On a more personal [down]side, having to watch for Emily and planning for alternative vacation plans did not help with my stress level! (At this stage the hurricane warning is off. And so are we.) The constant heat and humidity did not either, even though I knew in advance it would be a problem and decided not to whine about it (at least on this blog…)  The cost of living in Miami Beach however came as a surprise, although it may explain for the lower attendance this year. (Having rented an apartment across the street from the convention center was a partial solution to both problems, though.)

## JSM [4]

Posted in Books, pictures, Running, Statistics, Travel, University life with tags , , , , , , , on August 3, 2011 by xi'an

A new day at JSM 2011, admittedly not as tense as Monday, but still full. After a long run in the early hours when I took this picture, I started the day with the Controversies in the philosophy of Bayesian statistics with Jim Berger and Andrew Gelman, Rob Kass and Cosma Shalizi being unable to make it. From my point of view it was a fun session, even though I wish I had been more incisive! But I agreed with most of Jim said, so… It is too bad we could not cover his last point about the Bayesian procedures that were not Bayesianly justified (like posterior predictives) as I was quite interested in the potential discussion in this matter (incl. the position of the room on ABC!). Anyway, I am quite thankful to Andrew for setting up this session.As Jum said, we should have those more often, especially when the attendance was large enough to fill a double room at 8:30am.

Incidentally, I managed to have a glaring typo in my slides, pointed out by Susie Bayarri: Bayes theorem was written as

$\pi(\theta) \propto \pi(\theta) f(x|\theta)$

Aie, aie, aie! Short of better scapegoats, I will blame the AF plane for this… (This was a good way to start a controversy, however no one raised to the bait!) A more serious question reminded me of the debate surrounding A Search for Certainty: It was whether frequentist and subjective Bayes approaches had more justifications than the objective Bayes approach, in the light of von Mises‘ and personalistic (read, de Finetti) interpretations of probability.

While there were many possible alternatives for the next session, I went to attend Sylvia Richardson’s Medallion Lecture. This made sense on many levels, the primary one being that Sylvia and I worked and are working on rather close topics, from mixtures of distributions, to variable selection, to ABC. So I was looking forward the global picture she would provide on those topics. I particularly enjoyed the way she linked mixtures with more general modelling structures, through extensions in the distribution of the latent variables. (This is also why I am attending Chris Holmes’ Memorial Lecture tomorrow, with the exciting title of Loss, Actions, Decisions: Bayesian Analysis in High-Throughput Genomics.)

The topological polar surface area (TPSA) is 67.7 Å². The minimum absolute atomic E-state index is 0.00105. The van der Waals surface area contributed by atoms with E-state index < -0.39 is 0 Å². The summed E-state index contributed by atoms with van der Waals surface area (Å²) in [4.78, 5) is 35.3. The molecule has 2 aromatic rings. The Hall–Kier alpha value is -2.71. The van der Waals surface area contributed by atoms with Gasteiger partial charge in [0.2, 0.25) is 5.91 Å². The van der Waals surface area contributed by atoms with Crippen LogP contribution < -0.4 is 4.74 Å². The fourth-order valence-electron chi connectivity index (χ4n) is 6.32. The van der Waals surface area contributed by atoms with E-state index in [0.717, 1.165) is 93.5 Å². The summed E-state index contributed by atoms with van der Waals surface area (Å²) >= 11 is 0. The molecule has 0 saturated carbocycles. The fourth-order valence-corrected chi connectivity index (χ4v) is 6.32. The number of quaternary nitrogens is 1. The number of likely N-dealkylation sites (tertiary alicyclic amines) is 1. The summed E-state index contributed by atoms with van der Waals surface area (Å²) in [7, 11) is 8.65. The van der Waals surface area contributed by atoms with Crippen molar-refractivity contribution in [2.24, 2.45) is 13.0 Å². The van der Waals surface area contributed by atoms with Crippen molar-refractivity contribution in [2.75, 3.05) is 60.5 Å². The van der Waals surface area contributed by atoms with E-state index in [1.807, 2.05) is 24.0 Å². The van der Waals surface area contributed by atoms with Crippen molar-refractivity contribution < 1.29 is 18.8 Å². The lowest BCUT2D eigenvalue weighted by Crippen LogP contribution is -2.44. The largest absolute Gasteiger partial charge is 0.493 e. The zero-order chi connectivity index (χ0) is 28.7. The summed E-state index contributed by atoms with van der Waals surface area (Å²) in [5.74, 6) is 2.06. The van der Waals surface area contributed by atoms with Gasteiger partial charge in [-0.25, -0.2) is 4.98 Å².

In the afternoon, I only attended one talk by David Nott, Efficient MCMC Schemes for Computationally Expensive Posterior Distribution, which involved hybrid Monte Carlo on complex likelihoods. This was quite interesting, as hybrid Monte Carlo is indeed the solution to diminish the number of likelihood evaluations, since it moves along iso-density slices… After this, we went working on ABC model choice with Jean-Michel Marin and Natesh Pillai. Before joining the fun at the Section for Bayesian statistical mixer, where the Savage and Mitchell and student awards were presented. This was the opportunity to see friends, meet new Bayesians, and congratulate the winners, including Julien Cornebise and Robin Ryder of course.

## JSM 2011 [2]

Posted in Statistics, University life with tags , , , , on August 1, 2011 by xi'an

Yesterday at JSM 2011 was a slow start as I only attended the last session of the Sunday afternoon. (After completing recycling my class slides for the roundtable on Tuesday, exploring the Art Déco neighbourhood of the convention center, fighting the clamy heat by periodically dropping into AC stores, including the Apple store on Lincoln Mall, buying a much needed umbrella for my beach-deprived kids and finding a glasses store that kindly replaced a lost tiny screw on my daughter’s sunglasses, …) This was session 67, Bayesian methods in lifetime and longitudinal data. As is presumably the case for most late Sunday afternoon sessions in a massively parallel universe (89-44=45 sessions!), the room was filled by the speakers, the chairwoman and very few listeners…

The talks that had driven me to the far end of the convention centre, half a mile away from the registration desk!, were Sanjib Basu’s on Bayesian model comparison and Sanjay Chaudhuri’s on Bayesian empirical likelihood. Empirical likelihood remains for me a difficult concept in that it somehow clashes with the Bayesian paradigm: if there is no model and no likelihood, it seems delicate (a) to apply Bayes’ theorem and (b) to construct a prior distribution. I only have vague thoughts about the issue, but there should be a more Bayesian way of constructing the estimate of the likelihood function under the constraints, rather than using maximisation. (I think this is alluded to and somehow dismissed in Lazar’s 2005 Biometrika paper.) While mentioning some theoretical justifications for the approach, Sanjay’s talk also covered the more methodological issue of zero values in the empirical likelihood leading to a non-connected support. I do not know whether or not the classical theory brings a solution to this problem (again, having no connection at my rental does not help!), but I wonder if reparameterisation could help in this respect. The talk by Sanjib was about very familiar ground (see e.g. our San Antonio chapter), namely approximation methods for computing Bayes factors. He also ran a small experiment to compare Bayes factors with predictive pseudo-likelihood (i.e., Bayesian cross-validation) approximations and with DIC (discussed in the Bayesian Choice). I was a bit takecn aback when Sanjib suggested a return to the dreaded harmonic mean estimator as he had no guarantee his estimator was free from an infinite variance. When discussing with him later, I pointed out our alternative harmonic mean representation using HPD regions and he mentioned a 1997 paper by Tom DiCiccio doing something similar that I need to check.